Background

MECs utilize exoelectrogenic microbes to oxidize organic waste substrates which transfer the electrons to the anode. The electrons are then transferred to the cathode where they can reduce protons for hydrogen production, or produce methane via several pathways (Lu & Ren, 2016). A small external voltage is required between the electrodes to overcome the thermodynamic barrier, which can be supplied by microbial fuel cells. It is apparent that research into hydrogen production using MECs has been prioritised. Hydrogen makes an ideal fuel due to being carbon free and having high energy content (Zhang & Angelidaki, 2014). However, the production of hydrogen presents numerous challenges that prohibit upscaling and commercialization. This was demonstrated in the largest MEC reactor reported to date. After 43 days, methanogenisis led to H2 consumption, and consequently methane became the dominant product (Cusick et al., 2011). Methane is relatively safer than hydrogen for storage, and most importantly, its production has been demonstrated to be more robust and consistent (Clauwaert & Verstraete, 2008). Moreover, the incorporation of MECs into traditional AD systems is proving to be an extremely hopeful technology. All of this suggests that methane production should be at the forefront of MEC research.

Key Terms in this Chapter

Bioelectrochemical Systems (BESs): Systems which harness the metabolisms of microbes to convert chemical energy into electrical energy e.g. Microbial Electrolysis Cell and Microbial Fuel Cell.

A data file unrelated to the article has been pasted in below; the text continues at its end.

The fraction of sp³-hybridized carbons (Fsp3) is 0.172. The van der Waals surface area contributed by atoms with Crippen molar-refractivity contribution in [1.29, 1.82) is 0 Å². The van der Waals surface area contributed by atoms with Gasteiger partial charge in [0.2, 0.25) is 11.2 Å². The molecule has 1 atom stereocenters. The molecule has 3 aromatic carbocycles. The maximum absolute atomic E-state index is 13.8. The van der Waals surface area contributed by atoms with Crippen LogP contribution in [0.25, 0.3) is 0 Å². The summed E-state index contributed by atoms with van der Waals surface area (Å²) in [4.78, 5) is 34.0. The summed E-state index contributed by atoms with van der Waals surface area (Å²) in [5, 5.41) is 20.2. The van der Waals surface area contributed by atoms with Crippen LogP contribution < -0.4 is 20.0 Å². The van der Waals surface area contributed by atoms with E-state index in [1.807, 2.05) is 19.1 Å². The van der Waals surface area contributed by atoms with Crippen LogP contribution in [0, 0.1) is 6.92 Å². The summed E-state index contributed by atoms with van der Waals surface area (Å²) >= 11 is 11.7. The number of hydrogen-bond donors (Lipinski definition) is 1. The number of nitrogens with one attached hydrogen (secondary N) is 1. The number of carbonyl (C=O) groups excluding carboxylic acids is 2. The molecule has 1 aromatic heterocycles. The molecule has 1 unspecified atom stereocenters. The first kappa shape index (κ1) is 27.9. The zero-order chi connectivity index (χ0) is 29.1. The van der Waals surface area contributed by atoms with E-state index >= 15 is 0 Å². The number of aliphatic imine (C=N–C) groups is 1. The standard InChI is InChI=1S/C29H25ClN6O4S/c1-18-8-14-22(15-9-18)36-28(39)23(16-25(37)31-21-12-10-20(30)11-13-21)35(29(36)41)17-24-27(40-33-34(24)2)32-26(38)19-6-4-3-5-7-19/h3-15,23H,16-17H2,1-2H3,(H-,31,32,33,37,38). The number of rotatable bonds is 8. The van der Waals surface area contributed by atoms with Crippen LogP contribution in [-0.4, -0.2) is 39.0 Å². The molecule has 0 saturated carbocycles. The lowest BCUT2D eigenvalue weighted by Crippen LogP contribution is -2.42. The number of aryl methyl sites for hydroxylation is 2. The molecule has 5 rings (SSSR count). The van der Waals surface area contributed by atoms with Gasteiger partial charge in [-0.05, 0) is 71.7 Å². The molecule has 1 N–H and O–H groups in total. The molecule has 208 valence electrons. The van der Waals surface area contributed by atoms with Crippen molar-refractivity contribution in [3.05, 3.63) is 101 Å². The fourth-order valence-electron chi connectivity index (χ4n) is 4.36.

Direct Interspecies Electron Transfer (DIET): DIET is a syntrophic interaction that occurs in methanogenic communities. Free electrons are transferred directly from one microbial cell to another rather than being shuttled by reduced molecules such as hydrogen.

Energy Crisis: This is an ongoing global issue that is concerned with the fact that natural resources (fossil fuels), used to power industrial society, are diminishing and the demand for them continues to rise. Suitable renewable replacements must be sought which is the aim of industrial biotechnology.

Methanogen: Microorganisms that produce methane as a metabolic by product under anaerobic conditions.

Downstream Processing: The later stages of bioprocessing namely recovery and purification of biosynthetic products.

Anaerobic Digestion: A sequence of biological processes in which microorganisms break down organic material under hypoxic conditions. One of the metabolic end products is biogas.

Sludge: Sludge is semi-solid slurry and can be produced as part of numerous industrial processes. For example, sewage sludge refers to the residual material that is produced as a by-product during sewage treatment of wastewater. The term activated sludge refers to suspended sludge containing many active bacteria, which remove biodegradable substances from wastewater or waste activated sludge (WAS). WAS refers to excess sludge produced in an activated sludge system which must be processed in a further treatment chain.

Exoelectrogen: Bacteria which can transfer electrons extracellularly e.g. Geobacter species.

Biocathode: In microbial electrolysis cells the cathode is the ‘electron sink’, meaning it accepts electrons and protons produced from the anodic oxidation of the substrate. A bio-cathode utilises microorganisms for this catalytic purpose.